Question: I am certain that my problem is a problem of interest to many of your readers.
I have several sets of folding doors in my home, and they become detached from their moorings. We have had them professionally repaired, but the repairs do not last.
Is there any suggestion you can make? Please don't hesitate to mention stores or repairmen I can contact.
Answer: When you say professionally repaired, I assume you mean that you have a handyman come in and work on the doors.
Perhaps it's time you got a specialist to come to your rescue. Perhaps it's time to call in . . . Captain Glides!
Sounds like a radio drama, right?
Well, it isn't. Instead it's a firm that specializes in fixing sliding doors--whether glass, folding or whatever. If it slides, they can fix it, according to John Benach, president of Captain Glides, 20832 Roscoe Blvd., Canoga Park.
Here's the scenario: Give the firm a call, and a repairman in a truck, which carries hardware that will likely be necessary, will come to your house. He'll give you a free estimate, and if you say go, he'll stay and fix it while he's there. If you want to wait, he'll return at a later time.
Typical cost for fixing a sliding glass door that is jammed shut is about $50, including parts and labor. If the dead panel of a door has to be removed, it would be about $10 more, Benach says. He also guarantees the job for one year.
Captain Glide trucks service homes as far north as Santa Barbara and south to Laguna and from the coast to Palm Springs. If San Diegans have more than one door to be repaired, the trucks may even go that far south, Benach says.
Meanwhile, he offers some tips about sliding doors in a coastal area. He points out that nylon rollers work better than steel because nylon won't rust. Zinc rollers are another possibility. And the slide areas should be kept lubricated with WD-40 or other lubricant sprays.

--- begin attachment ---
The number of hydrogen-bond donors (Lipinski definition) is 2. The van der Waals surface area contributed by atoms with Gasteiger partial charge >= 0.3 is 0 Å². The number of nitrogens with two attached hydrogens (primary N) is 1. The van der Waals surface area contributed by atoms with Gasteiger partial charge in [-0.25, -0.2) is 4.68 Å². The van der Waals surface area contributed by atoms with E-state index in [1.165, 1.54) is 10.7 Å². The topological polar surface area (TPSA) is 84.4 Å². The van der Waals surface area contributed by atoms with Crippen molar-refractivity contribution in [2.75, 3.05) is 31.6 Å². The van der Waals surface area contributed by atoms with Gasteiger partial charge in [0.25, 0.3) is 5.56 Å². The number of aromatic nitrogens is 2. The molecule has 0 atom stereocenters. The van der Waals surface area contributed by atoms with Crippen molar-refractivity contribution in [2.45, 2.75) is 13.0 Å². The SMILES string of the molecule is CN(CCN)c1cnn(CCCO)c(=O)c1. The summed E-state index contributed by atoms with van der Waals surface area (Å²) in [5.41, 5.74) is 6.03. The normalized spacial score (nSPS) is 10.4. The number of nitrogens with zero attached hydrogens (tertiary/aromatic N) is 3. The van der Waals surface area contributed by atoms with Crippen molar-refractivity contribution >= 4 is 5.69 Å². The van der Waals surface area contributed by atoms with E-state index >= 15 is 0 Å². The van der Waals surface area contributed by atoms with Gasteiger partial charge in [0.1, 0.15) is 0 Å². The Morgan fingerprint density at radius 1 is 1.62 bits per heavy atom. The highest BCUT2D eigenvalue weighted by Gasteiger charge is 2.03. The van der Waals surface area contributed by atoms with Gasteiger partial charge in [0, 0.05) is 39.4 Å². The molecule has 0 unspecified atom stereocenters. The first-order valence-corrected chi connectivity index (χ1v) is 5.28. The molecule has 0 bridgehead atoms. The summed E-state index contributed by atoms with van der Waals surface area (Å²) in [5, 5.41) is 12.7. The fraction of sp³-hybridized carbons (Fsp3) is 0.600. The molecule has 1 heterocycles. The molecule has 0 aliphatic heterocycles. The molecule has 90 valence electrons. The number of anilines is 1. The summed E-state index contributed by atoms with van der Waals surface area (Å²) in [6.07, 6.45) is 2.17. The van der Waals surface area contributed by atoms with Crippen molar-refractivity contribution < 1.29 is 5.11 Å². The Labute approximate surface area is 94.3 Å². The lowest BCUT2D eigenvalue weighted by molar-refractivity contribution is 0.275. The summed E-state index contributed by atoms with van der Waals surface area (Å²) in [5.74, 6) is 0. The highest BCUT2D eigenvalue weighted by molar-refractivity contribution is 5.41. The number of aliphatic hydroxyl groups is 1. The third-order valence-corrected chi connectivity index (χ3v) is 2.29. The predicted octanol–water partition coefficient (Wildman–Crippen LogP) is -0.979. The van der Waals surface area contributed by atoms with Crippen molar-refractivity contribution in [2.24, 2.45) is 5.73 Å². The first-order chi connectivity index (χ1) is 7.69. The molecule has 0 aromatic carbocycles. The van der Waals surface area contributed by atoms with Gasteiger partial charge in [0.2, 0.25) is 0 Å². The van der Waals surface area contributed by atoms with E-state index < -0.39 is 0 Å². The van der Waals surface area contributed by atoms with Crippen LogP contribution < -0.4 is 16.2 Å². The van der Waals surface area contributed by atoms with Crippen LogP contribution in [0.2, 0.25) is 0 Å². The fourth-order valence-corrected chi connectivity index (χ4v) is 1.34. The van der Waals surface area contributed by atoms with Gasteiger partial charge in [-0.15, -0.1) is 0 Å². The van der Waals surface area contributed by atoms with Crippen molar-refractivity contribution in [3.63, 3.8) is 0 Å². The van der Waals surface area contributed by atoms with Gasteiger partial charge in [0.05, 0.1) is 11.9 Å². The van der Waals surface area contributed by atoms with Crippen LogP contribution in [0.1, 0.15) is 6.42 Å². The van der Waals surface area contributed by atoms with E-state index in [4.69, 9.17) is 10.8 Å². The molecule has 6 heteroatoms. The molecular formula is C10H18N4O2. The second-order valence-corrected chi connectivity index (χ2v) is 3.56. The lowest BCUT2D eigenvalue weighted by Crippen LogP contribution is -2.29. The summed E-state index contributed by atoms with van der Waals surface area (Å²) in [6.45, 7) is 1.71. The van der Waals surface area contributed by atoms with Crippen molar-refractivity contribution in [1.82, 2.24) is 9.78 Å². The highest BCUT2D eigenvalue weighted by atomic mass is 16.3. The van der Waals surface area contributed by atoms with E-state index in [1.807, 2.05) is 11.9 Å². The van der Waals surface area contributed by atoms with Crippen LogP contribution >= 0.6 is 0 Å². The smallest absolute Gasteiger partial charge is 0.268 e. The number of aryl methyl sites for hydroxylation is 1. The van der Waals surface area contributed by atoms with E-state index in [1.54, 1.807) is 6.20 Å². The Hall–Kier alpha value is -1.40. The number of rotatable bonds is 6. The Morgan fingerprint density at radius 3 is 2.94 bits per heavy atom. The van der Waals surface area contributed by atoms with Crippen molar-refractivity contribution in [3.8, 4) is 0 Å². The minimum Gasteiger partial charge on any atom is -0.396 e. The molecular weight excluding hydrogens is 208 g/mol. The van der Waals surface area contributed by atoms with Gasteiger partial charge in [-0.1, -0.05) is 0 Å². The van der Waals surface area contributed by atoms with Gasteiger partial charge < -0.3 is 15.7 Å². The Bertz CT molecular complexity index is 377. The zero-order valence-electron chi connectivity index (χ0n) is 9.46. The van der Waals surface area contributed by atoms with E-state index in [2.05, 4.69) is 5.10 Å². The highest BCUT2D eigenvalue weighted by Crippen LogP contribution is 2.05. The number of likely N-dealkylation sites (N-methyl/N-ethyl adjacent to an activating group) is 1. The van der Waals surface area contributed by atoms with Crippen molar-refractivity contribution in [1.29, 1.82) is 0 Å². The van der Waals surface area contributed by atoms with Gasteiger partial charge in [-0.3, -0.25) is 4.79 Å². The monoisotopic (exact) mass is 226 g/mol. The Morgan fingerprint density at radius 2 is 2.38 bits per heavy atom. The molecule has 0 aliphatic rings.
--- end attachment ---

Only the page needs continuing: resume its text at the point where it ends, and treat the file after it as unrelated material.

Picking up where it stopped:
Q: Help! I hope this isn't the dum-dum question of the day. I have a mildew problem in a corner and down the wall of a bedroom. There are no windows in this corner. There is a window at the opposite end of the wall.
The enclosed ad (for a chemical product that claims it sucks excess moisture out of the air) is interesting, but a bit costly, because it must be replaced every few months.
Since baking soda is used for many different things, I was hoping there was a household product that might be used as a humidifier. Any ideas?
By the way, there is no standing water outside the mildew corner and wall. My husband says it's the cold air outside and the warm air inside. Would a storm window help?
A: As always, it's a ventilation problem.
The attic area might not be properly ventilated. Or it's possible you need a vent in the foundation area of that corner. At least check to see that the foundation vents are unincumbered.
You might try placing a vapor barrier (any kind of sheet plastic) on the ground under that area to prevent the moisture from the ground rising to the floor level. I don't believe a storm window on the opposite side of the room would help.
As for household products that might absorb the moisture, one remedy I've heard of but never tried is charcoal. It would be worth a try to place some charcoal pieces in a small open container in that corner. If it doesn't work, invite the neighbors over for a barbecue.
Washing the walls (assuming they are white) with a solution of household bleach will help keep it clean, but you really should get to the cause of the problem before damage is done.